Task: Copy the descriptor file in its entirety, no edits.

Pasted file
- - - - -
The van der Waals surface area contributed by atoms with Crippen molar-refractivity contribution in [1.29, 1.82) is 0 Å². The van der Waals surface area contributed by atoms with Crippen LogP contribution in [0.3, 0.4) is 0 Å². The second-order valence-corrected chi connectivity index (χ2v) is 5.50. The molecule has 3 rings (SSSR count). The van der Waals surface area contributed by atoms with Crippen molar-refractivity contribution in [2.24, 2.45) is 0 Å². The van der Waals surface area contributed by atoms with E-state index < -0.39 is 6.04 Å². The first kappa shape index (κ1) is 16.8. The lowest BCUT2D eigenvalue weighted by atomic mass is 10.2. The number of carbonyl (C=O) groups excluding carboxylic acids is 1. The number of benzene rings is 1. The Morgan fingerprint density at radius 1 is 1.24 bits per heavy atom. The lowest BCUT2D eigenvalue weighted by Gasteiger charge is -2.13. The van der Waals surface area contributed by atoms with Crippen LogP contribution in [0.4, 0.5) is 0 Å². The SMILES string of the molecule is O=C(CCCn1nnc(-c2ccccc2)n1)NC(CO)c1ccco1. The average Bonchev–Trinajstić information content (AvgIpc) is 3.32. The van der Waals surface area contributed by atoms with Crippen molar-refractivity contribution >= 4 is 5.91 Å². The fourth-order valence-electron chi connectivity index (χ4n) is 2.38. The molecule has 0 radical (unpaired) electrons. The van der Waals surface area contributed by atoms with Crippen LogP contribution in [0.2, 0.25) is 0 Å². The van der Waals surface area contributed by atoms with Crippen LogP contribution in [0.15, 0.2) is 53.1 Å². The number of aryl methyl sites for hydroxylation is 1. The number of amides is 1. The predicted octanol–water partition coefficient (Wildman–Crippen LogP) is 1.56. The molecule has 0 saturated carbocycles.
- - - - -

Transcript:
The van der Waals surface area contributed by atoms with Crippen molar-refractivity contribution in [1.29, 1.82) is 0 Å². The van der Waals surface area contributed by atoms with Crippen LogP contribution in [0.3, 0.4) is 0 Å². The second-order valence-corrected chi connectivity index (χ2v) is 5.50. The molecule has 3 rings (SSSR count). The van der Waals surface area contributed by atoms with Crippen molar-refractivity contribution in [2.24, 2.45) is 0 Å². The van der Waals surface area contributed by atoms with E-state index < -0.39 is 6.04 Å². The first kappa shape index (κ1) is 16.8. The lowest BCUT2D eigenvalue weighted by atomic mass is 10.2. The number of carbonyl (C=O) groups excluding carboxylic acids is 1. The number of benzene rings is 1. The Morgan fingerprint density at radius 1 is 1.24 bits per heavy atom. The lowest BCUT2D eigenvalue weighted by Gasteiger charge is -2.13. The van der Waals surface area contributed by atoms with Crippen LogP contribution in [0.4, 0.5) is 0 Å². The SMILES string of the molecule is O=C(CCCn1nnc(-c2ccccc2)n1)NC(CO)c1ccco1. The average Bonchev–Trinajstić information content (AvgIpc) is 3.32. The van der Waals surface area contributed by atoms with Crippen molar-refractivity contribution >= 4 is 5.91 Å². The fourth-order valence-electron chi connectivity index (χ4n) is 2.38. The molecule has 0 radical (unpaired) electrons. The van der Waals surface area contributed by atoms with Crippen LogP contribution in [0.2, 0.25) is 0 Å². The van der Waals surface area contributed by atoms with Crippen LogP contribution in [0.15, 0.2) is 53.1 Å². The number of aryl methyl sites for hydroxylation is 1. The number of amides is 1. The predicted octanol–water partition coefficient (Wildman–Crippen LogP) is 1.56. The molecule has 0 saturated carbocycles.